White v. Neal

Filing 7

OPINION AND ORDER: The Court DIRECTS the clerk to place this cause number on a blank Prisoner Complaint form and send it to Jerome White, GRANTS Jerome White until 3/20/2017 to file an amended complaint and CAUTIONS Jerome White that if he does not respond by that deadline this case will be dismissed without further notice. Signed by Judge Jon E DeGuilio on 2/17/17. (Copy mailed to pro se party along with form). (nal)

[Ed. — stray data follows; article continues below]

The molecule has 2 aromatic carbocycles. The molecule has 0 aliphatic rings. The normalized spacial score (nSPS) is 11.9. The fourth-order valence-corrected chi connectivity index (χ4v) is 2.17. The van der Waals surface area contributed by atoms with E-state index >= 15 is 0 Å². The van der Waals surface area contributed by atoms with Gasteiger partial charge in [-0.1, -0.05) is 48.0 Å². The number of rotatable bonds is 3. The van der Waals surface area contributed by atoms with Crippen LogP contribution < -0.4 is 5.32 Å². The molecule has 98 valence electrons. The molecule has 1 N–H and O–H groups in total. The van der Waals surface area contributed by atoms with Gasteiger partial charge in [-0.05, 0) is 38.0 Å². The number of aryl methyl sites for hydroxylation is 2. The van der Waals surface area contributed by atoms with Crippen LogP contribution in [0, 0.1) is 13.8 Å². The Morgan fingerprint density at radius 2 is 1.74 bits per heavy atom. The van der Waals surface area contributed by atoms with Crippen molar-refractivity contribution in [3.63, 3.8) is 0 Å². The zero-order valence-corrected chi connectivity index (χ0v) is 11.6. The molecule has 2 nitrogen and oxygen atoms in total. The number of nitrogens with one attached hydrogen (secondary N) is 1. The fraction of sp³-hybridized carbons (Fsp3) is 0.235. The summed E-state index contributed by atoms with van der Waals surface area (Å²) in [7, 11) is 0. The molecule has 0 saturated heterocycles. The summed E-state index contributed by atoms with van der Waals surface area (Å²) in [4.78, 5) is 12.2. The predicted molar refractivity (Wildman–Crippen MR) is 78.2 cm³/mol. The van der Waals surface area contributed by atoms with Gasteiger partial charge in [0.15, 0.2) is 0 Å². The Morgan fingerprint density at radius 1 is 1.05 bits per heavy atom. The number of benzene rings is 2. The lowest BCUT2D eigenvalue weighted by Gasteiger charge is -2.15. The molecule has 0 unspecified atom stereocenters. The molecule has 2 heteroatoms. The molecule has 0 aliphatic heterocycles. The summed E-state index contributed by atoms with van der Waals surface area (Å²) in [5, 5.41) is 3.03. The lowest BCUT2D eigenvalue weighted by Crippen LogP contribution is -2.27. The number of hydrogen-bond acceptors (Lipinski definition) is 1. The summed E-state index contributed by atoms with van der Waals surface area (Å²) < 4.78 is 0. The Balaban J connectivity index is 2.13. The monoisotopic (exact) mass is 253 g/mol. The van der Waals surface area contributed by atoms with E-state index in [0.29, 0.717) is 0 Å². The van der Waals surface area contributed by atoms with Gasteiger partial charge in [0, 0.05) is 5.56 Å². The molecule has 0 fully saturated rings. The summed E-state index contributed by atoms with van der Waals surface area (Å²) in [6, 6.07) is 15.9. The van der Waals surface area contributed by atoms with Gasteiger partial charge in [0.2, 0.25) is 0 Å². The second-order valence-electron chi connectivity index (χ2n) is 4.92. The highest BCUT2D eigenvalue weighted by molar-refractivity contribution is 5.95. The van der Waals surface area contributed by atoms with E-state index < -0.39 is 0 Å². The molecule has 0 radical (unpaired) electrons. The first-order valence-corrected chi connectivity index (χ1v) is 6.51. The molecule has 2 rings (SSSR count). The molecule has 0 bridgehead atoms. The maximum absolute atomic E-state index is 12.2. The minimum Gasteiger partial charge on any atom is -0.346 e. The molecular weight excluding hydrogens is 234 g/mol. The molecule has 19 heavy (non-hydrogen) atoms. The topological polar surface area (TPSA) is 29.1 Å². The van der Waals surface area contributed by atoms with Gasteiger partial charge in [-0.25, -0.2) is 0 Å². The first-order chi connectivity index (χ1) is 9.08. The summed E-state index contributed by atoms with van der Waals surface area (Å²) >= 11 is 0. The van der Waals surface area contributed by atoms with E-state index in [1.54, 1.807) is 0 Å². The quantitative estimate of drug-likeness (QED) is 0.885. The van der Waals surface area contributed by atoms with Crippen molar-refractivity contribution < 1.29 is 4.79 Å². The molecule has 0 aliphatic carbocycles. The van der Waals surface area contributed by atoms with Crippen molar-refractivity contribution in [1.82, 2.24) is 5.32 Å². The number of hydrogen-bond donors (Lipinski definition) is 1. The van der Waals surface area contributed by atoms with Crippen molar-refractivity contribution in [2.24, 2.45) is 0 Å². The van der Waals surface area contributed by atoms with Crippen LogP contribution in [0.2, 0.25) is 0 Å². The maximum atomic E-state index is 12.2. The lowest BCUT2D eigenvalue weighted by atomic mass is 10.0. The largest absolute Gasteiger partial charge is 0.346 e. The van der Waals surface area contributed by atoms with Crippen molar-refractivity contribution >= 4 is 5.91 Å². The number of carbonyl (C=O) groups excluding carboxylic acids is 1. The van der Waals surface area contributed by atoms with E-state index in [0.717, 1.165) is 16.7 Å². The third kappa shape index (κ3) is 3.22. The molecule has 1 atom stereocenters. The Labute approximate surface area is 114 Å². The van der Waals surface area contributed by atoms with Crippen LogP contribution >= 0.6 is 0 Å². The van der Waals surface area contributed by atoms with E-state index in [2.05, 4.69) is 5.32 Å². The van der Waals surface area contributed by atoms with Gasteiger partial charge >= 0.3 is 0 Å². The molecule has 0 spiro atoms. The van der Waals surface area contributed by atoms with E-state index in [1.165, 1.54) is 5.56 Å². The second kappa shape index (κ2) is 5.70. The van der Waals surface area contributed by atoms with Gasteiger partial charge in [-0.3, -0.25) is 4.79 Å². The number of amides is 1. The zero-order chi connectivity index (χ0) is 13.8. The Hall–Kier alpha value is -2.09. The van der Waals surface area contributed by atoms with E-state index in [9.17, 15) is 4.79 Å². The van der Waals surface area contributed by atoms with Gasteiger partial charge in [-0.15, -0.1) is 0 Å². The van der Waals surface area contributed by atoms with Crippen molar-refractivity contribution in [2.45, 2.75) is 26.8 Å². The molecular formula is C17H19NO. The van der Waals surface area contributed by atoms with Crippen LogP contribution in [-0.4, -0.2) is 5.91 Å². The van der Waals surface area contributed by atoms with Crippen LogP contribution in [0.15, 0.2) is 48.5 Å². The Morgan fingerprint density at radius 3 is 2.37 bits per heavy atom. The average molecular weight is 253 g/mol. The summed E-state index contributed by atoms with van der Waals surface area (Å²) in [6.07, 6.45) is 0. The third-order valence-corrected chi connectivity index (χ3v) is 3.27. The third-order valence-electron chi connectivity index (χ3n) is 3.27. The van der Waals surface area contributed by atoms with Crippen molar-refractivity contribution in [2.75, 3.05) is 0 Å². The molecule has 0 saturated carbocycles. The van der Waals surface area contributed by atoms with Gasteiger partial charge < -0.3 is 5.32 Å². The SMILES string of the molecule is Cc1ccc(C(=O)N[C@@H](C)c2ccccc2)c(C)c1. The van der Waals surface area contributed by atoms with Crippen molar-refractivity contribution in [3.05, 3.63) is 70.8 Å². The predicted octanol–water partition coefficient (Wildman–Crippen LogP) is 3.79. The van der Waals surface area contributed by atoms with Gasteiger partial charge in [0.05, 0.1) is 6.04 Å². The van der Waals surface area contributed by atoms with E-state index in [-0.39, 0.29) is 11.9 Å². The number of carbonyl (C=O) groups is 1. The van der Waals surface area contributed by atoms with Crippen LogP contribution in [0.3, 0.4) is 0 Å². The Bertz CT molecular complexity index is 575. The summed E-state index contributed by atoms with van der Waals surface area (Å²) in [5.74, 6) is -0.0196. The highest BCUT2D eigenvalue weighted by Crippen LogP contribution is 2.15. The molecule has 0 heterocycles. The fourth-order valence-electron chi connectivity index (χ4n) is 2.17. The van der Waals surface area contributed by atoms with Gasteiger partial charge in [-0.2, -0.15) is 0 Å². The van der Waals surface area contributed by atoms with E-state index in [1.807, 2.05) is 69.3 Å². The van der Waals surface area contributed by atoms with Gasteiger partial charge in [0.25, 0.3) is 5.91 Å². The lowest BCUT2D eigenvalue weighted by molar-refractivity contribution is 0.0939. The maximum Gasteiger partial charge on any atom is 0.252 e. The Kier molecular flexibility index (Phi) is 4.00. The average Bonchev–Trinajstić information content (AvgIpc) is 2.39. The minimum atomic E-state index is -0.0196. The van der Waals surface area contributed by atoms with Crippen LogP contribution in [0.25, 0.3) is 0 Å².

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UNITED STATES DISTRICT COURT NORTHERN DISTRICT OF INDIANA SOUTH BEND DIVISION JEROME WHITE, ) ) ) ) ) ) ) ) ) Plaintiff, v. RON NEAL, Defendant. Cause No. 3:16-CV-840 JD OPINION AND ORDER Jerome White, a pro se prisoner, filed a complaint alleging that he slipped and fell on the stairs at the Indiana State Prison (“ISP”). “A document filed pro se is to be liberally construed, and a pro se complaint, however inartfully pleaded, must be held to less stringent standards than formal pleadings drafted by lawyers.” Erickson v. Pardus, 551 U.S. 89, 94 (2007) (quotation marks and citations omitted). Nevertheless, pursuant to 28 U.S.C. § 1915A, the court must review the merits of a prisoner complaint. Though not heavy on detail, the complaint alleges that White slipped on “something” and fell on the stairs. Officer Sutton was walking behind White at the time, but was unable to catch him from falling. Moreover, White was unable to stop his own fall because he was handcuffed behind his back. White landed on his arm and head, causing injuries. White contends, “[i]t all boils down to Officer Sutton not doing his job right, he should have secured my arm.” White sues Superintendent Ron Neal for money damages. As a threshold matter, Superintendent Neal is not the proper defendant in this case. White does not explain why Superintendent Neal should be liable. But, because there is no general respondeat superior liability under 42 U.S.C. § 1983, Superintendent Neal cannot be held liable simply because he oversees operations at the prison or supervises other correctional officers. Burks v. Raemisch, 555 F.3d 592, 594 (7th Cir. 2009). Even if White would have named a proper defendant, he has not alleged a plausible Eighth Amendment violation. Prison conditions violate the Eighth Amendment if they pose a substantial risk of serious harm and prison officials are deliberately indifferent to the risk. Farmer v. Brennan, 511 U.S. 825, 837 (1994). “[N]ot every deviation from ideally safe conditions constitutes a violation of the constitution. The Eighth amendment does not constitutionalize torts. Nor does it require complete compliance with the numerous OSHA regulations.” French v. Owens, 777 F.2d 1250, 1257 (7th Cir. 1985) (quotation marks and citations omitted.) Conditions of confinement must be severe to support an Eighth Amendment claim; “the prison officials’ act or omission must result in the denial of ‘the minimal civilized measure of life’s necessities.’” Farmer [v. Brennan, 511 U.S. 825, 834 (1994)] (quoting Rhodes v. Chapman, 452 U.S. 337, 347 (1981)). See also, Lunsford v. Bennett, 17 F.3d 1574, 1579 (7th Cir. 1994) (the Eighth Amendment only protects prisoners from conditions that “exceed contemporary bounds of decency of a mature, civilized society.”); Jackson [v. Duckworth,] 955 F.2d [21,] 22 [(7th Cir. 1992)]. Morissette v. Peters, 45 F.3d 1119, 1123 (7th Cir. 1995) (parallel citations omitted). “An objectively sufficiently serious risk, is one that society considers so grave that to expose any unwilling individual to it would offend contemporary standards of decency.” Christopher v. Buss, 384 F.3d 879, 882 (7th Cir. 2004) (quotation marks and citations omitted). However, as this Circuit has recognized, “slippery surfaces and shower floors in prison, without more, cannot constitute a hazardous condition of confinement” that violates the Eighth Amendment. Pyles v. Fahim, 771 F.3d 403, 410-411 (7th Cir. 2014). Here, White has simply alleged that he slipped on “something”; he does not identify what he slipped on nor does he give any information regarding the condition of the stairs. He must do more to plausibly allege that the stairs posed a significant risk of extreme harm to him. Anderson v. Morrison, 835 F.3d 681 (7th Cir. 2016). Nor has White alleged that anyone was deliberately indifferent to some significant risk of harm. Deliberate indifference is “something approaching a total unconcern for [the plaintiff’s] welfare in the face of serious risks, or a conscious, culpable refusal to prevent harm.” Duane v. Lane, 959 F.2d 673, 677 (7th Cir. 1992). This total disregard for a prisoner’s safety is the “functional equivalent of wanting harm to come to the prisoner.” McGill v. Duckworth, 944 F.2d 344, 347 (7th Cir. 1991). “[C]onduct is deliberately indifferent when the official has acted in an intentional or criminally reckless manner, i.e., the defendant must have known that the plaintiff was at serious risk of being harmed and decided not to do anything to prevent that harm from occurring even though he could have easily done so.” Board v. Farnham, 394 F.3d 469, 478 (7th Cir. 2005) (quotation marks, brackets, and citation omitted). At most, White alleges that Officer Sutton was negligent in handcuffing him from behind and also in failing to catch him. However, negligence on the part of an official does not violate the Constitution, and it is not enough that he should have known of a risk. Instead, deliberate indifference requires evidence that an official actually knew of a substantial risk of serious harm and consciously disregarded it nonetheless.” Pierson v. Hartley, 391 F.3d 898, 902 (7th Cir. 2004) (citations omitted). It is not enough to show that a defendant merely failed to act reasonably. Gibbs v. Franklin, 49 F.3d 1206, 1208 (7th Cir. 1995). Even incompetence does not state a claim of deliberate indifference. Walker v. Peters, 233 F.3d 494 (7th Cir. 2000). White does not allege that Officer Sutton was aware of any dangerous condition or that he disregarded this known condition. Without more, White may have a state law claim for negligence, but he cannot maintain this action under Section 1983. As explained, White has failed to allege a plausible claim against Ron Neal. Thus, the complaint fails to state a claim. Though it does not appear that White could state a Section 1983 claim against another defendant even if he files an amended complaint, he will nevertheless be permitted to do so if he believes that he can address the deficiencies noted above. Luevano v. Wal-Mart, 722 F.3d 1014 (7th Cir. 2013); see also Anderson, 835 F.3d 682-83. In the amended complaint, White needs to name the defendant personally responsible for his injuries. White must explain how and why there was a significant risk of extreme harm to him and must also explain how the named defendant was deliberately indifferent to that dangerous condition. For these reasons, the court: (1) DIRECTS the clerk to place this cause number on a blank Prisoner Complaint form and send it to Jerome White; (2) GRANTS Jerome White until March 20, 2017, to file an amended complaint; and (3) CAUTIONS Jerome White that if he does not respond by that deadline, this case will be dismissed without further notice pursuant to 28 U.S.C. § 1915A. SO ORDERED. ENTERED: February 17, 2017 /s/ JON E. DEGUILIO Judge United States District Court